As reported previously, 1.18 fixed the display of images that would previously have displayed upside-down.
Questions were asked this week about the handling of a bug fix, deployed weeks ago with MediaWiki 1.18 (and reported at the time), that aimed to correct MediaWiki's display of photographs taken with the camera upside-down or sideways.
It has now been calculated that the number of images which had been relying on the previous behaviour numbered in the tens of thousands, according to lists generated on 4 December. Human tagging followed up on by a bot has since been able to reduce the number substantially, leaving approximately 3000 at the time of writing, although many more may still be tagged. Although the potential for this kind of problem had been discussed since deployment, it only attracted great attention after thumbnail deletions begun earlier this month revealed the issue on hundreds more images. One Commons contributor commented that they had "trouble thinking of any single act of vandalism we've ever suffered that rivals the amount of damage to Wikimedia done by this [change]".
The criticism has prompted suggestions that greater care should be taken with future fixes to any problematically large existing corpus such as photographic images. Proposals include relying on future projects such as the parser rewrite to "ancestor" existing pages and images, that is, leaving them untouched by fixes until they can be dealt with at a later date. Developer Bryan Tong Minh admitted on the wikitech-l mailing list that it looked like "automatic image rotation [was] not as good an idea as Brion and I originally thought".
ArticleFeedback version 5
One of the four possible interfaces users may experience when version 5 of the Article Feedback extension goes live later in the week
Later this week, version 5 of the ArticleFeedback extension will be deployed to approximately 10,000 articles on the English Wikipedia. The version differs from its predecessor insofar as it moves away from an emphasis on participation and quality, and instead is set to focus on "finding ways for readers to contribute productively to building the encyclopedia".
Visitors to the 10,000 articles will, after deployment, no longer see the existing interface for "star rating" pages, but instead find alternative designs at the bottom of articles. The four such designs being trialled include a freetext suggestion field, an invitation to edit, and a series of more directed text fields that the user can select between. Visitors to the pages will be allocated at random to one of the four designs and the designs compared.
Not all fixes may have gone live to WMF sites at the time of writing; some may not be scheduled to go live for many weeks.
Visual Editor testing begins: A sandbox version of the new WYSIWYG visual editor will be created on MediaWiki.org later this week. The testing period allows users to get a feel for the interface and to try out its handling of various formatting structures, but does not support the saving or loading of existing wikitext. In future, it is hoped that the Visual Editor will be able to take advantage of the new parser currently in development to render and edit increasingly complex wikitext structures.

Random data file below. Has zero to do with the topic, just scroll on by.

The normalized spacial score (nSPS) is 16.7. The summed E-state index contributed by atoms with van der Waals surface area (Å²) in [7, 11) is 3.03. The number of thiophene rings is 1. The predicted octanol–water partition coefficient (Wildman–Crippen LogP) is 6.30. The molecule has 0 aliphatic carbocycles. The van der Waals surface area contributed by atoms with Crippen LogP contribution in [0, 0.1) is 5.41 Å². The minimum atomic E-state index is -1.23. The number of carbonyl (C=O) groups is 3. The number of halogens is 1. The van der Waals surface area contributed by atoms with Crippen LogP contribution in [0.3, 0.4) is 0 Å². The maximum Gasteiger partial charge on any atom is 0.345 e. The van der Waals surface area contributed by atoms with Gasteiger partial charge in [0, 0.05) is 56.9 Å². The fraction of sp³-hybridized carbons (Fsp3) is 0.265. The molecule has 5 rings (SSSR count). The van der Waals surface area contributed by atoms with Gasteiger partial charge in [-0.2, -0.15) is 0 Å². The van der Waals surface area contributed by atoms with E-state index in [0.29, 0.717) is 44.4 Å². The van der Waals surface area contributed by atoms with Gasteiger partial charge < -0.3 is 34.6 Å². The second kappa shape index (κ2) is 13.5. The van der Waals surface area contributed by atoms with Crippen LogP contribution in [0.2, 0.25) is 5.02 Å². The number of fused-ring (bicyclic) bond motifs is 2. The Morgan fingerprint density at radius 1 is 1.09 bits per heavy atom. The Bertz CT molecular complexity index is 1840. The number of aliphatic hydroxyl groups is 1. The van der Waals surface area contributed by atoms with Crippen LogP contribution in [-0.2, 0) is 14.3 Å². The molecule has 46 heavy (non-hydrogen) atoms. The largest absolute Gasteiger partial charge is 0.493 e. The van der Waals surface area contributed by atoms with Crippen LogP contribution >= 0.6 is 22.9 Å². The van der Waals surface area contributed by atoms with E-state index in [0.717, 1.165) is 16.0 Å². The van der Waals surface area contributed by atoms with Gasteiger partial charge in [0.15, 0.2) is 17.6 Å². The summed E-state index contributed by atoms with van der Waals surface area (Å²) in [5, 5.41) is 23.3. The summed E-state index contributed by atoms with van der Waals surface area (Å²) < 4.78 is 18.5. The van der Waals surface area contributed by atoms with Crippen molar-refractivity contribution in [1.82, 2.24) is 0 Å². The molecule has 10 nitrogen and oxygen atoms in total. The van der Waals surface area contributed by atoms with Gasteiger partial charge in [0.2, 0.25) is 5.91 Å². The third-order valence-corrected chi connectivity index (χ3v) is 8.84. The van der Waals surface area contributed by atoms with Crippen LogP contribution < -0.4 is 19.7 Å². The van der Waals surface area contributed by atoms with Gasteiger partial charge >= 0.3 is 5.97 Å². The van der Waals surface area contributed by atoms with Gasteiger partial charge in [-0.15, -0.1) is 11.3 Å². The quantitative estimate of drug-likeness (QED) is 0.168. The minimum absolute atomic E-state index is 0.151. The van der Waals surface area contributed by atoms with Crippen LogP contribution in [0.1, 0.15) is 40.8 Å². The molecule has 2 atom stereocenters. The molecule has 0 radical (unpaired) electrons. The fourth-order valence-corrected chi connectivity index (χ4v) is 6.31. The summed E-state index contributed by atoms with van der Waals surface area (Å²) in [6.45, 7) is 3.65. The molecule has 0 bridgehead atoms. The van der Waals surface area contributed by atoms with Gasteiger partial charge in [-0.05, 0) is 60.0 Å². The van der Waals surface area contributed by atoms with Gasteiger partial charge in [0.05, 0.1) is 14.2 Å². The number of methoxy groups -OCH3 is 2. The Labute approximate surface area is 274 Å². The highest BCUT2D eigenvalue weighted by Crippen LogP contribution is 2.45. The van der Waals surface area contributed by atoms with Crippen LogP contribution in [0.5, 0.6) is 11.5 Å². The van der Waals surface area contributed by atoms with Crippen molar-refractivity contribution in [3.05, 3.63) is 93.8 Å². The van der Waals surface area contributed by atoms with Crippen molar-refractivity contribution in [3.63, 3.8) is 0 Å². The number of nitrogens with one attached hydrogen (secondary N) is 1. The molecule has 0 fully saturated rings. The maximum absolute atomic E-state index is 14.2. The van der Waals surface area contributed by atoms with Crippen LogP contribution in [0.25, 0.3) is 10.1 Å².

New diff colours: The default colours presented in diffs are going to be changed from green (added) and yellow (removed) to blue (added) and green (removed). The new colours, which have been in place on the French Wikipedia for some time, are believed to be easier to read for those suffering from certain types of colour blindness (revision #105280). The change is likely to go live when MediaWiki 1.19 is deployed to Wikimedia wikis and can be overridden via a gadget.
Internationalisation developer needed: Bugmeister Mark Hershberger appealed this week for a developer to take on the task of internationalising the SpecialUploadLocal extension. The extension is beta-graded and promises easier mass image imports for both Wikimedia and non-Wikimedia wikis. In unrelated news, the Wikimedia Android app received its first interface translations this week, courtesy of translatewiki.net, based on the language the user has chosen to view the rest of the Android interface in (Words and What Not blog).
WebFonts soft launched: As discussed in a post on the Wikimedia blog by internationalisation team member Gerard Meijssen, the WebFonts extension was soft launched on 12 December to wikis particularly in need of it. As Meijssen explained, the extension "ensures that the readers of our wikis will always see the intended characters on their screen" despite the fact that "many devices do not provide the necessary fonts" by default. Although the launch itself was successful and the extension was deployed to "virtually all" the intended wikis, several bugs quickly became apparent and will now need to be fixed before the extension can be deployed further. A major upgrade to the Narayam extension was also deployed.
Mobile browsing improvements in the pipeline: Lead Software Architect Brion Vibber devoted a series of posts on his blog to noting his work to improve the rendering of various Wikimedia pages when displayed on narrow screens such as those used by mobile devices. These included file description pages and portals, with the latter changes live already.
TIFF thumbnailing filesize limit to be lifted: Work on integrating a new image scaler to handle particularly large TIFF files will see the upper filesize limit abolished this week, according to the WMF software deployments page. Upcoming deployments also include a version of the "timed text" media handler, which allows for better subtitling of videos and a host of other improvements to video integration, the deployment of which has now been scheduled for January after months of development work.
^An earlier version of this article gave an earlier estimate of 100,000; the number of articles affected has since been reduced.